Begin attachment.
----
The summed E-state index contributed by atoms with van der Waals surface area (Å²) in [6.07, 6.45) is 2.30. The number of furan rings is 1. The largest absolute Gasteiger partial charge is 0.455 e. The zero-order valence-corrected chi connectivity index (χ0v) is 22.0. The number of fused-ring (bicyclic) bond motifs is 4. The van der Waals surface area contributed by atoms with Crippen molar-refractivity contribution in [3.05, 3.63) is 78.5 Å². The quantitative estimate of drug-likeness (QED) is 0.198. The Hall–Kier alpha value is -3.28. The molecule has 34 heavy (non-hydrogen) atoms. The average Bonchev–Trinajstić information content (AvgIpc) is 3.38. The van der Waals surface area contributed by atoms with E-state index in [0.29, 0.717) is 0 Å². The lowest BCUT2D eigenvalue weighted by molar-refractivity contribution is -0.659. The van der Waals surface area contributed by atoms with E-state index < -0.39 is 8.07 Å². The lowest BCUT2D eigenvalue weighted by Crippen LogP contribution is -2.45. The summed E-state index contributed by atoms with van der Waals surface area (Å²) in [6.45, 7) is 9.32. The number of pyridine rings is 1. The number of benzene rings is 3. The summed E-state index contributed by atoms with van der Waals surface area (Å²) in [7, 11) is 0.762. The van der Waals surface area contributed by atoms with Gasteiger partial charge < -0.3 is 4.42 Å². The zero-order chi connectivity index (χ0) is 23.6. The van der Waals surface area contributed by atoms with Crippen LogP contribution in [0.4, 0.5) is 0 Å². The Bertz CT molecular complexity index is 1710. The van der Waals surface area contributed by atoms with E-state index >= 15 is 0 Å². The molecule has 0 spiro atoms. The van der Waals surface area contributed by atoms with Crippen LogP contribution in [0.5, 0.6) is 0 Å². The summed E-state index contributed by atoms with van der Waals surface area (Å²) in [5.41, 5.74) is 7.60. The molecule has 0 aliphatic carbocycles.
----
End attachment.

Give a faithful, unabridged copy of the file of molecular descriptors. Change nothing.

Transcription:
The summed E-state index contributed by atoms with van der Waals surface area (Å²) in [6.07, 6.45) is 2.30. The number of furan rings is 1. The largest absolute Gasteiger partial charge is 0.455 e. The zero-order valence-corrected chi connectivity index (χ0v) is 22.0. The number of fused-ring (bicyclic) bond motifs is 4. The van der Waals surface area contributed by atoms with Crippen molar-refractivity contribution in [3.05, 3.63) is 78.5 Å². The quantitative estimate of drug-likeness (QED) is 0.198. The Hall–Kier alpha value is -3.28. The molecule has 34 heavy (non-hydrogen) atoms. The average Bonchev–Trinajstić information content (AvgIpc) is 3.38. The van der Waals surface area contributed by atoms with E-state index in [0.29, 0.717) is 0 Å². The lowest BCUT2D eigenvalue weighted by molar-refractivity contribution is -0.659. The van der Waals surface area contributed by atoms with E-state index < -0.39 is 8.07 Å². The lowest BCUT2D eigenvalue weighted by Crippen LogP contribution is -2.45. The summed E-state index contributed by atoms with van der Waals surface area (Å²) in [6.45, 7) is 9.32. The number of pyridine rings is 1. The number of benzene rings is 3. The summed E-state index contributed by atoms with van der Waals surface area (Å²) in [7, 11) is 0.762. The van der Waals surface area contributed by atoms with Gasteiger partial charge < -0.3 is 4.42 Å². The zero-order chi connectivity index (χ0) is 23.6. The van der Waals surface area contributed by atoms with Crippen LogP contribution in [0.4, 0.5) is 0 Å². The Bertz CT molecular complexity index is 1710. The van der Waals surface area contributed by atoms with E-state index >= 15 is 0 Å². The molecule has 0 spiro atoms. The van der Waals surface area contributed by atoms with Crippen LogP contribution in [0.5, 0.6) is 0 Å². The summed E-state index contributed by atoms with van der Waals surface area (Å²) in [5.41, 5.74) is 7.60. The molecule has 0 aliphatic carbocycles.